It is the first day of the Hult Prize Summit in Rio de Janeiro, a competition that challenges university students to seek solutions to major global problems through social entrepreneurship. The winning team will be awarded one million dollars to develop their project. On stage, Miss Brazil 2022, Mia Mamede is moderating a forum on fast fashion and its environmental impact. In the audience are EARTH students Wendy Esquit (’24, Kaqchikel Maya from Guatemala), Floridalma Miguel (’24, Q’anjob’al Maya from Guatemala), Teresa Vázquez (’24, Zoque Maya from Mexico), Ana Morales (’25, Kaqchikel Maya and K’iche’ from Guatemala), and Jessenia Mármol (’24, Kichwa Karanki from Ecuador). The women are all indigenous students of agronomy, not fashion, and they are paying close attention. Mia’s eyes are fixed on the traditional dress of the five students, and she calls one of them to the stage.
Ana stands, walks to the stage, and takes the microphone. She answers the host’s question—her dress is special in the Mayan culture. It is hand-embroidered with weather-resistant materials that come from the earth. Ana explains that this is the outfit she wore for her “quinceañera,” a tradition in Latin America celebrating a girl’s 15th birthday. She laughs, explaining that although it has been seven years since she wore her dress for the first time, it is still the same. Her clothing has nothing to do with the disposable fashion that is now seen in every shop window in the world. Ana explains her philosophy:
“Sometimes the work of artisans who create objects and textiles by hand, of better quality and durability, is underestimated. Sustainability and global changes can be born from small actions and personal decisions because we believe that the personal is political and that we are what we listen to, what we eat, and what we wear. If we start with small actions, such as becoming aware of what we use, we are already contributing to the transformation that the world needs.”
This moment that happened on stage in Rio de Janeiro was key for the five women who created Kaji’ I’x, an enterprise focused on making compostable purses from pine needles and agave yarn, raw materials that have been used by native peoples for thousands of years. With this project they competed in the Hult Prize, focused this year on the fashion industry. Wendy says that some people wondered what five indigenous women from rural areas, who are future agronomists, were doing in a fashion competition. They took the opportunity to answer—“Where does the corn yarn you want to use for your dresses and the dyes you use to color your textiles come from? We work and study the land to learn how to produce this raw material.”
During the three-day summit, from June 2nd to 4th, the five students presented their venture to the Hult Prize jury. In a four-minute pitch, they explained how Kaji’ I’x is named in honor of the Mayan calendar and how it has a spiritual meaning as the protector of the mountains and women. The women elaborated that the purse’s design begins with a spiral that symbolizes the zero moment in Mayan cosmology, and how pine and agave decompose quickly in a few months under simple composting processes. Their aim is to rescue ancestral knowledge by connecting it to technology, marketing, and to the world’s sustainable needs. They also seek to generate a source of employment for native peoples, maintaining their connection with nature and promoting the socioeconomic development of their communities. The original idea for the project stemmed from Wendy’s family business, Artesanías Gaby.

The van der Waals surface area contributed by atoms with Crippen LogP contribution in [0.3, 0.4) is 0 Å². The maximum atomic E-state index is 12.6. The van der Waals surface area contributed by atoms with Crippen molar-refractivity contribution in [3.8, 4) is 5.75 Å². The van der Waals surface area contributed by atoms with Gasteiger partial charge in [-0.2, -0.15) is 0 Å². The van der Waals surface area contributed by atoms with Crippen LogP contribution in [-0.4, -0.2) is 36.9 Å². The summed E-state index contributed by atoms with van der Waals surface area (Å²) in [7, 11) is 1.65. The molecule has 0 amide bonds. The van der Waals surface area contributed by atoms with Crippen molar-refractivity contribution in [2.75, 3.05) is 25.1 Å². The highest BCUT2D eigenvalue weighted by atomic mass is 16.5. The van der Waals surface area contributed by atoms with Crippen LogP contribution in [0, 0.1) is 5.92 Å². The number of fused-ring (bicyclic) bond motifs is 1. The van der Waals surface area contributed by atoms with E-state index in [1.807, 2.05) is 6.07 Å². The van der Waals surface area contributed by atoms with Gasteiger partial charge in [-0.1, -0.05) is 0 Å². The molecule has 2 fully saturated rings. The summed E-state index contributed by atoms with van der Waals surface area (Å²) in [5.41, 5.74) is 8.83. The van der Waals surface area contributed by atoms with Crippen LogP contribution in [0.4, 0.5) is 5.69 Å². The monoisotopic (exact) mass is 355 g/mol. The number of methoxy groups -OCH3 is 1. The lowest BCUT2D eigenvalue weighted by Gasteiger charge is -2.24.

Wendy, Floridalma, Teresa, Ana, and Jessenia made it to the Hult Prize Summit in Rio de Janeiro after winning first place in an internal competition at EARTH University, led by Tulisha Malichi (‘25, Zambia), coordinator of the Hult Prize at EARTH. Five teams participated. The second-place team will present their social venture at the Summit in Monterrey, Mexico, and the third will present virtually at the Summit in New York.
Although Kaji’ I’x didn’t make it to the competition’s next round, the learning experience was monumental. “We didn’t make it to the next round, but our work is more than that. We gained a lot during the process and on the trip to Rio de Janeiro because we connected with people and defended the work of indigenous artisans. People listened and understood our message,” Ana explained.
Floridalma, Teresa, Wendy, Ana, and Jessenia competed with students from prestigious international universities, many of which have programs focused on the textile industry. They are proud of their achievements because the path has been challenging. The women have faced a world that sometimes has prejudices about their clothing, language, and ancestral culture. Their grandmothers and mothers did not have the same opportunities, and their people were marginalized and colonized. They feel responsible for bringing about a generational change and for being a starting point for other girls and young women who want to dream big.